A preliminary study at the University of Chicago on non-obese patients demonstrated a significant increase in cellular insulin resistance in study patients who were sleep-deprived. Insulin resistance is a precursor to obesity and type II diabetes. Fat cells were most affected. Biopsies of abdominal fat cells in the sleep deprived patients demonstrated a 30% decrease in their insulin responsiveness but even total body insulin sensitivity was decreased by 16%. Researchers concluded that the increased serum insulin that is seen in insulin resistant patients ultimately results in increased fat storage and obesity. Followup studies were planned.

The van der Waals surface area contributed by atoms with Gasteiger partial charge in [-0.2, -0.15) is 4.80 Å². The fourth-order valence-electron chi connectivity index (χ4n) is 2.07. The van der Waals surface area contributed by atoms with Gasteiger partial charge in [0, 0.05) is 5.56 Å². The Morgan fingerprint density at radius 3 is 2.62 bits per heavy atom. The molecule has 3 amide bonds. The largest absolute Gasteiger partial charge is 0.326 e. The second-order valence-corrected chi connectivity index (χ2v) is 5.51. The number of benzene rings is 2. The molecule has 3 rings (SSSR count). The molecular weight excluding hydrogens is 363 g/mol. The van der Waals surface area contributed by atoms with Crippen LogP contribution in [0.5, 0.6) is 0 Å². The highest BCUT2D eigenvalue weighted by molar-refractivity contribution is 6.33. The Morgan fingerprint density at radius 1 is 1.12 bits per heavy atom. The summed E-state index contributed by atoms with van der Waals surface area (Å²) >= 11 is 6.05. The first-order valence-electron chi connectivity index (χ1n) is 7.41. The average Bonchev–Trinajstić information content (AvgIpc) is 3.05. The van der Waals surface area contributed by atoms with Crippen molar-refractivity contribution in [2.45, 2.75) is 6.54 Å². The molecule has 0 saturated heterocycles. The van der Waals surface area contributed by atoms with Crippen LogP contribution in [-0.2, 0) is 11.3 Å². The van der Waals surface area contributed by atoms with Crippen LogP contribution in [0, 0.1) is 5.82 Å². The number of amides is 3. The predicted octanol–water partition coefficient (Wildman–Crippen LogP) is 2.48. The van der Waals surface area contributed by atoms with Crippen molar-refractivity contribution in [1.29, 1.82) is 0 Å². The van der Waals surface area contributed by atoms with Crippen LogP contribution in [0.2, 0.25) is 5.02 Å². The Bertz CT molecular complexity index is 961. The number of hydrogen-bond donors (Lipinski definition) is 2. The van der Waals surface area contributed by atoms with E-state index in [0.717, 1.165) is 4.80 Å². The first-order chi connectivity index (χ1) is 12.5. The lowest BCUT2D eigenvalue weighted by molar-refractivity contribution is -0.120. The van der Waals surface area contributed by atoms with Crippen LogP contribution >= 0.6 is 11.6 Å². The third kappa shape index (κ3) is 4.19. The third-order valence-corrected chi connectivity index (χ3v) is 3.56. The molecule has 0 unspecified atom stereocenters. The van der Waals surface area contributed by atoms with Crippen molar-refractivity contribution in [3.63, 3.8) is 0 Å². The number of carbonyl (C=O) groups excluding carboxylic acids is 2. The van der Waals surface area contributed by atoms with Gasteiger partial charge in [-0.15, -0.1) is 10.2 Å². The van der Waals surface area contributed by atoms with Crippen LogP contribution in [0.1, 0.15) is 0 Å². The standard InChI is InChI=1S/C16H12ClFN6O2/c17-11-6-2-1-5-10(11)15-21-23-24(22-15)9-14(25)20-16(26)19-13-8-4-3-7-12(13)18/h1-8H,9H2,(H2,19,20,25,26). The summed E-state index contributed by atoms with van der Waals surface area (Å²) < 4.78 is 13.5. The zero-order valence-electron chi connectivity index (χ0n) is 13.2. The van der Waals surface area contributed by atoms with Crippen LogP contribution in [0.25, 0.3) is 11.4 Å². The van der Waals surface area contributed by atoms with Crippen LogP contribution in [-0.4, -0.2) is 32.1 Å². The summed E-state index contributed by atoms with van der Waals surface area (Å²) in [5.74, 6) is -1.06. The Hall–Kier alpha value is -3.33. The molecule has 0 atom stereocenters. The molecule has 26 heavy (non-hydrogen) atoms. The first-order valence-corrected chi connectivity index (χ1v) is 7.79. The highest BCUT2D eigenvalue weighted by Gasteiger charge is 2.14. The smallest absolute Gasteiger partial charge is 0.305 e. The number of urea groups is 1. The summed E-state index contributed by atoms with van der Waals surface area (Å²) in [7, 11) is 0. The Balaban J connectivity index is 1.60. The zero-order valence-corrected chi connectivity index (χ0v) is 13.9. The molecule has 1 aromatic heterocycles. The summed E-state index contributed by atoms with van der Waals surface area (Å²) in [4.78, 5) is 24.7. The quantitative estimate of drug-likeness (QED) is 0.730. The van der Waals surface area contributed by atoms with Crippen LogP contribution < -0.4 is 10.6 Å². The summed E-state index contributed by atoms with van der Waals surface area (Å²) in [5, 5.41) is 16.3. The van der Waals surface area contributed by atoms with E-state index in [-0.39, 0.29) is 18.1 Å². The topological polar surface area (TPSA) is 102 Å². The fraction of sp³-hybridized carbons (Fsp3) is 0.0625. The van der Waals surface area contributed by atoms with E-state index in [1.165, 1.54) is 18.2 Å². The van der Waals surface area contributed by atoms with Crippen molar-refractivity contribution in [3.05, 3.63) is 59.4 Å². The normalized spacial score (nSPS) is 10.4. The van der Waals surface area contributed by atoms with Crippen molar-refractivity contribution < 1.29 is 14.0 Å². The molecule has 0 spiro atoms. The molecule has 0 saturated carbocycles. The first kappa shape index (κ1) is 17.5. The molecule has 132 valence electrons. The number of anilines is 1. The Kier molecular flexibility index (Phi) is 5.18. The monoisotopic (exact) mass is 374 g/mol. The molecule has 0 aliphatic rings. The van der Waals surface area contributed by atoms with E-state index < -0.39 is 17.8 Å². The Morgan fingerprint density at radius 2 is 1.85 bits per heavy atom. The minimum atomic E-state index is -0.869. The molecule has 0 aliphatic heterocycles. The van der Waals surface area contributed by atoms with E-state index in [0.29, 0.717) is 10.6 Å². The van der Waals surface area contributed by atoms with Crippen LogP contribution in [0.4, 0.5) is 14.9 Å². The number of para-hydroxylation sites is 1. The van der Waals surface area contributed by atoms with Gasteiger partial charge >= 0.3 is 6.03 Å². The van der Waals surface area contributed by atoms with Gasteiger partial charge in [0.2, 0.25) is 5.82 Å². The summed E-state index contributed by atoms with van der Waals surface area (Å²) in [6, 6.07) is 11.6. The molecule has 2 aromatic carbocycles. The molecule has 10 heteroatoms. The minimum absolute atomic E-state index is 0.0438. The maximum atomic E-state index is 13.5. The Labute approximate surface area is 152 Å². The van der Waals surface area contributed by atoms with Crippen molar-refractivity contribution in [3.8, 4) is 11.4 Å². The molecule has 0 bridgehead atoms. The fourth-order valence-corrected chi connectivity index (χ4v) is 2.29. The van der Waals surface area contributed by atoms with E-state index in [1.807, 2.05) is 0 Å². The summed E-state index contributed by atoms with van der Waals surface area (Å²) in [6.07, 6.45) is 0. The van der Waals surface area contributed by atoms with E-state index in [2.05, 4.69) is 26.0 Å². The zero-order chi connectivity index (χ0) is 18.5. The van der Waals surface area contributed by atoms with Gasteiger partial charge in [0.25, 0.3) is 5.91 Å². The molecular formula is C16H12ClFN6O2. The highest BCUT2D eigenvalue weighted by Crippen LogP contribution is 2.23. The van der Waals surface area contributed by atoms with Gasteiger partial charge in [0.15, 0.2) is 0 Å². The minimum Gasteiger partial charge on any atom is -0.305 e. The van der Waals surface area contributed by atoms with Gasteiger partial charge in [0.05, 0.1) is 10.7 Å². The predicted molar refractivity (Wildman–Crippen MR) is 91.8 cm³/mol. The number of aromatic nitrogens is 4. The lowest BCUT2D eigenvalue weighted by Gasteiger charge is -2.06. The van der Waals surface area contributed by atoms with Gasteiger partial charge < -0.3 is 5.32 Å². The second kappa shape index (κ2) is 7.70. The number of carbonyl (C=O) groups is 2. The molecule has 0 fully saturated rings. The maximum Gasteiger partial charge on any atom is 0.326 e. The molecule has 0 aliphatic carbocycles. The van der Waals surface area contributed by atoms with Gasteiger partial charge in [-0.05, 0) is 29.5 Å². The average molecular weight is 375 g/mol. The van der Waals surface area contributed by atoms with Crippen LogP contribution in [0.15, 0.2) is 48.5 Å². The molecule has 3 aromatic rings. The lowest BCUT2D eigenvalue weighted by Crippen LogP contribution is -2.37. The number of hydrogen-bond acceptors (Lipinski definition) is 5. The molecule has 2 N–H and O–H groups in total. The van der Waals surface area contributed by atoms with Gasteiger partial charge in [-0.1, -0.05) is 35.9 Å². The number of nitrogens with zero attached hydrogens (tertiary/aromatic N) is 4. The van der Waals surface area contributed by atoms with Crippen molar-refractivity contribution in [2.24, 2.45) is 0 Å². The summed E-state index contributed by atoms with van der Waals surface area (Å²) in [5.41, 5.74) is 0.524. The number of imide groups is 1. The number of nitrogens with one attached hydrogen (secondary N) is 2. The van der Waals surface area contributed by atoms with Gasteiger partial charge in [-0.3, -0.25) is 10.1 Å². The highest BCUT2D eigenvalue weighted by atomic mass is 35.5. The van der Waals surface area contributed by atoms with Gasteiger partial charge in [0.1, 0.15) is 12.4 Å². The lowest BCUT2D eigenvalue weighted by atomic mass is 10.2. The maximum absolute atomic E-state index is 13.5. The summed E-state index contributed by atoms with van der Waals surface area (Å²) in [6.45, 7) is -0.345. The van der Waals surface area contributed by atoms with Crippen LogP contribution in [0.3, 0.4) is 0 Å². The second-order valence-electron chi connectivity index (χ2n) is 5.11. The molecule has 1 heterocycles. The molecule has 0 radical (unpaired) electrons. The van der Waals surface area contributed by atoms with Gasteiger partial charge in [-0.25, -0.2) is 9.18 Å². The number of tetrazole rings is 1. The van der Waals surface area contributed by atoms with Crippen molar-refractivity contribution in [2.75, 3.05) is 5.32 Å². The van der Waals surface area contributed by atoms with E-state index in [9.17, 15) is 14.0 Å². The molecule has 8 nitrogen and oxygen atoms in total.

The Prescription Perspective: The relationship between lack of sleep and obesity has been known for many years. The reasons for this are less well-documented. The relationship of sleep deprivation to diabetes is also not well-defined. This interesting study points to a clear relationship between sleep deprivation in normal weight patients and the factors which are known to cause both obesity and type II diabetes. The results of followup studies on obese patients will be interesting; however, the message from the preliminary study is clear. You can’t sleep the weight off, but 6-8 hours of sleep per night should certainly minimize weight gain.